Organized to address the burgeoning food system concerns, CCFSC was formed through a Joint Power Agreement between the City of Fargo and Clay County in the fall of 2014. The CCFSC serves as a model for North Dakota by advising jurisdictions on policies and initiatives that address access to healthy foods for all citizens in Cass County, North Dakota and Clay County, Minnesota. The goal of the CCFSC is to impact all levels of our community’s food system to assure that residents of Cass and Clay Counties have access to safe, nutritious, and affordable foods. The five year process to form the CCFSC has brought together many food systems stakeholders and community members. Numerous opportunities for members of the community have taken place for citizens to provide their feedback through events, surveys, and opportunities to serve on task forces. CCFSC membership includes five at-large members and six county commissioners or city council members, one from each entity: Fargo, ND; Moorhead, MN; Dilworth, MN; West Fargo, ND; Clay County, MN; Cass County, ND.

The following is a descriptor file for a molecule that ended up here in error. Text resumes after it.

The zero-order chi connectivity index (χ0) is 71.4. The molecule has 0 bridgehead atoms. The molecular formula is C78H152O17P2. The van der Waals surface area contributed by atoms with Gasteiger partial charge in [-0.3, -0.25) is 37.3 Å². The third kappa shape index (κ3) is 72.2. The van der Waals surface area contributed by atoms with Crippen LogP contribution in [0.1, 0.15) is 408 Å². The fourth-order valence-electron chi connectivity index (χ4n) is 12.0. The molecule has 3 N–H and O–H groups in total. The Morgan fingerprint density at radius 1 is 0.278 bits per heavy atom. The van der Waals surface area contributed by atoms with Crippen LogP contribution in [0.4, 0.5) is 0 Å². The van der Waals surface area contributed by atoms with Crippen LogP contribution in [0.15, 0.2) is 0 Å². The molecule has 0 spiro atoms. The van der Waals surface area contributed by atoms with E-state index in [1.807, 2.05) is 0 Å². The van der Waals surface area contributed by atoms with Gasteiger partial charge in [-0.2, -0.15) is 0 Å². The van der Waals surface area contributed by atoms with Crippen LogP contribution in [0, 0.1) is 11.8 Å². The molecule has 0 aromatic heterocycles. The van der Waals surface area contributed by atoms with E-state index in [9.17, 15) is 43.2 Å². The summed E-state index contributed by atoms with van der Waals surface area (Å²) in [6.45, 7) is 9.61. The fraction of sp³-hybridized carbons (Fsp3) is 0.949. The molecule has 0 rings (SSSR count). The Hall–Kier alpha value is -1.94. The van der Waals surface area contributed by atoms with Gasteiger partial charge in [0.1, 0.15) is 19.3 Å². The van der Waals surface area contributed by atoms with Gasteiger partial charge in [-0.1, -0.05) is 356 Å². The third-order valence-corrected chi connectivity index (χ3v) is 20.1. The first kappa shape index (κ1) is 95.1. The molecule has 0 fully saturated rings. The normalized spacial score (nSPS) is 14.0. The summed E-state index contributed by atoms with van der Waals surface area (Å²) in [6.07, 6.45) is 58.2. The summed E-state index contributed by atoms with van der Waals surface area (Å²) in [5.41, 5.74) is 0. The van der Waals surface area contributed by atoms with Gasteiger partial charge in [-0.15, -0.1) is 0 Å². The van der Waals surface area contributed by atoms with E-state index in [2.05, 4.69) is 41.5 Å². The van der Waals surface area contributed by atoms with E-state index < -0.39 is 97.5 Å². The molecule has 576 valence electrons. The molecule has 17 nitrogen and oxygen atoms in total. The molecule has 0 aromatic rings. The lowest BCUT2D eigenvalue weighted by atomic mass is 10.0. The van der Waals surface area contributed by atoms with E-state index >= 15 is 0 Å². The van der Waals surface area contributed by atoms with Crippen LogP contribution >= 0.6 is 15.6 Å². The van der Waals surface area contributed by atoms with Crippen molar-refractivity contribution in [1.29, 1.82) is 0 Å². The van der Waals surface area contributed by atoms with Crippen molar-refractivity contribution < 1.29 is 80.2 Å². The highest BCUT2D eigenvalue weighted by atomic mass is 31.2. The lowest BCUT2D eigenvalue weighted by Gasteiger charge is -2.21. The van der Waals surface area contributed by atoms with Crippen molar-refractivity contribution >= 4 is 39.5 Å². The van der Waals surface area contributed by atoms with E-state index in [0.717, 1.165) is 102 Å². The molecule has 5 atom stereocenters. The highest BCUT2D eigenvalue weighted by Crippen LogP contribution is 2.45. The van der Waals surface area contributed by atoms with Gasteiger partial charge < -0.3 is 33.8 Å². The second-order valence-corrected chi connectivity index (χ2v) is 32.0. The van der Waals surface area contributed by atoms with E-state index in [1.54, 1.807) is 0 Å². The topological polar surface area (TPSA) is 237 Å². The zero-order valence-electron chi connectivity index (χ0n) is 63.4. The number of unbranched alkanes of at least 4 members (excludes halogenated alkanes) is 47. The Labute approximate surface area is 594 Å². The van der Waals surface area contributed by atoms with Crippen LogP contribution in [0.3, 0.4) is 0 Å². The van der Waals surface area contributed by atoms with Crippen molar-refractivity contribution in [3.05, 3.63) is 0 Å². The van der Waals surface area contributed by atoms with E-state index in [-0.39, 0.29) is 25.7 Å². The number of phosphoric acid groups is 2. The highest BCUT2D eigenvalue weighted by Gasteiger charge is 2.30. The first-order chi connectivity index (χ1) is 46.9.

The CCFSC emerged from the Cass Clay Food Systems Initiative, which was formed in early 2011 through a collaboration between Clay County, MN and Cass County, ND public health agencies, and the University of Minnesota Extension and North Dakota State University Extension Service. The CCFSC has effectively sponsored and branded several projects in the Fargo-Moorhead (FM) area such as:
Little Free Garden is a project of Ugly Food of the North, an organization dedicated to creating a more sustainable food system in Fargo-Moorhead. The goal of the project is to foster communities committed to growing, sharing and cultivating food in small, raised-bed gardens designed to fit in residential spaces. Pictured in this photo is Shanoa Marie, the proud owner of this Little Free Garden.